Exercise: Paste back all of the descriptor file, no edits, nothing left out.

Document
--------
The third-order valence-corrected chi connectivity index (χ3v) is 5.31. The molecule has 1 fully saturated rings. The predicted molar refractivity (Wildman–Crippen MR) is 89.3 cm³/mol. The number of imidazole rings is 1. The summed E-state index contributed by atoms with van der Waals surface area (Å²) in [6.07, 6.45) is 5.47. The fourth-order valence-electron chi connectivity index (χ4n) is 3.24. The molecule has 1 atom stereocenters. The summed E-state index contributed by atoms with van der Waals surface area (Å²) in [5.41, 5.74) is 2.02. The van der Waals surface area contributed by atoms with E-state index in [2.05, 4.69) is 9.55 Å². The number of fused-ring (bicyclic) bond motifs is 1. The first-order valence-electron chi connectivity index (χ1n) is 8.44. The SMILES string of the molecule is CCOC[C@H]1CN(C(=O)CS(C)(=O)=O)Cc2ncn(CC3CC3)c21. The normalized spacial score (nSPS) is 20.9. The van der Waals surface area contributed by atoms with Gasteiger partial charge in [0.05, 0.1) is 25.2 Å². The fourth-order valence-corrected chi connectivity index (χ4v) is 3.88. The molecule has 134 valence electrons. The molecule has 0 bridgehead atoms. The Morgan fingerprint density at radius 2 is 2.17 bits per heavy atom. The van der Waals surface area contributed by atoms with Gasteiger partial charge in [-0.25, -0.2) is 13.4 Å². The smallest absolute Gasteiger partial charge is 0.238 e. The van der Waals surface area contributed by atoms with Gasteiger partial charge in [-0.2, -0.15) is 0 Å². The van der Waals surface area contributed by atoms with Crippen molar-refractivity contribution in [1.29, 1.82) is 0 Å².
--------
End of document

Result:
The third-order valence-corrected chi connectivity index (χ3v) is 5.31. The molecule has 1 fully saturated rings. The predicted molar refractivity (Wildman–Crippen MR) is 89.3 cm³/mol. The number of imidazole rings is 1. The summed E-state index contributed by atoms with van der Waals surface area (Å²) in [6.07, 6.45) is 5.47. The fourth-order valence-electron chi connectivity index (χ4n) is 3.24. The molecule has 1 atom stereocenters. The summed E-state index contributed by atoms with van der Waals surface area (Å²) in [5.41, 5.74) is 2.02. The van der Waals surface area contributed by atoms with E-state index in [2.05, 4.69) is 9.55 Å². The number of fused-ring (bicyclic) bond motifs is 1. The first-order valence-electron chi connectivity index (χ1n) is 8.44. The SMILES string of the molecule is CCOC[C@H]1CN(C(=O)CS(C)(=O)=O)Cc2ncn(CC3CC3)c21. The normalized spacial score (nSPS) is 20.9. The van der Waals surface area contributed by atoms with Gasteiger partial charge in [0.05, 0.1) is 25.2 Å². The fourth-order valence-corrected chi connectivity index (χ4v) is 3.88. The molecule has 134 valence electrons. The molecule has 0 bridgehead atoms. The Morgan fingerprint density at radius 2 is 2.17 bits per heavy atom. The van der Waals surface area contributed by atoms with Gasteiger partial charge in [-0.25, -0.2) is 13.4 Å². The smallest absolute Gasteiger partial charge is 0.238 e. The van der Waals surface area contributed by atoms with Gasteiger partial charge in [-0.2, -0.15) is 0 Å². The van der Waals surface area contributed by atoms with Crippen molar-refractivity contribution in [1.29, 1.82) is 0 Å².